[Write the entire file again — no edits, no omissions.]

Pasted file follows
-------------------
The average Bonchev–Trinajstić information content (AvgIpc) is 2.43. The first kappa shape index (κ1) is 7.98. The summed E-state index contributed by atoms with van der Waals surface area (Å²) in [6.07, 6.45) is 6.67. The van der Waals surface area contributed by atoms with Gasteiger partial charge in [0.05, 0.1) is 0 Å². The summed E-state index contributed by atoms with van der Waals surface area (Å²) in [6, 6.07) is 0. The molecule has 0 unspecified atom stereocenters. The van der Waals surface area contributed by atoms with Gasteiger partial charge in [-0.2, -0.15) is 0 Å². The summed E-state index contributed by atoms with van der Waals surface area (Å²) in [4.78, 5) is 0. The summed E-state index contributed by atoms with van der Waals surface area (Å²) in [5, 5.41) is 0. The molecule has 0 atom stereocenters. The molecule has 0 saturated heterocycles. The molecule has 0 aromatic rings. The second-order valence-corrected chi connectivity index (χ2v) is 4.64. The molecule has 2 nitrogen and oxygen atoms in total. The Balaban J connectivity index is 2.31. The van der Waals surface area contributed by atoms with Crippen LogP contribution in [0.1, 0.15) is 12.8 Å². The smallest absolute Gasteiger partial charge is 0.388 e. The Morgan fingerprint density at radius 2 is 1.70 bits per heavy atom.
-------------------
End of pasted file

The average Bonchev–Trinajstić information content (AvgIpc) is 2.43. The first kappa shape index (κ1) is 7.98. The summed E-state index contributed by atoms with van der Waals surface area (Å²) in [6.07, 6.45) is 6.67. The van der Waals surface area contributed by atoms with Gasteiger partial charge in [0.05, 0.1) is 0 Å². The summed E-state index contributed by atoms with van der Waals surface area (Å²) in [6, 6.07) is 0. The molecule has 0 unspecified atom stereocenters. The van der Waals surface area contributed by atoms with Gasteiger partial charge in [-0.2, -0.15) is 0 Å². The summed E-state index contributed by atoms with van der Waals surface area (Å²) in [4.78, 5) is 0. The summed E-state index contributed by atoms with van der Waals surface area (Å²) in [5, 5.41) is 0. The molecule has 0 atom stereocenters. The molecule has 0 saturated heterocycles. The molecule has 0 aromatic rings. The second-order valence-corrected chi connectivity index (χ2v) is 4.64. The molecule has 2 nitrogen and oxygen atoms in total. The Balaban J connectivity index is 2.31. The van der Waals surface area contributed by atoms with Crippen LogP contribution in [0.1, 0.15) is 12.8 Å². The smallest absolute Gasteiger partial charge is 0.388 e. The Morgan fingerprint density at radius 2 is 1.70 bits per heavy atom.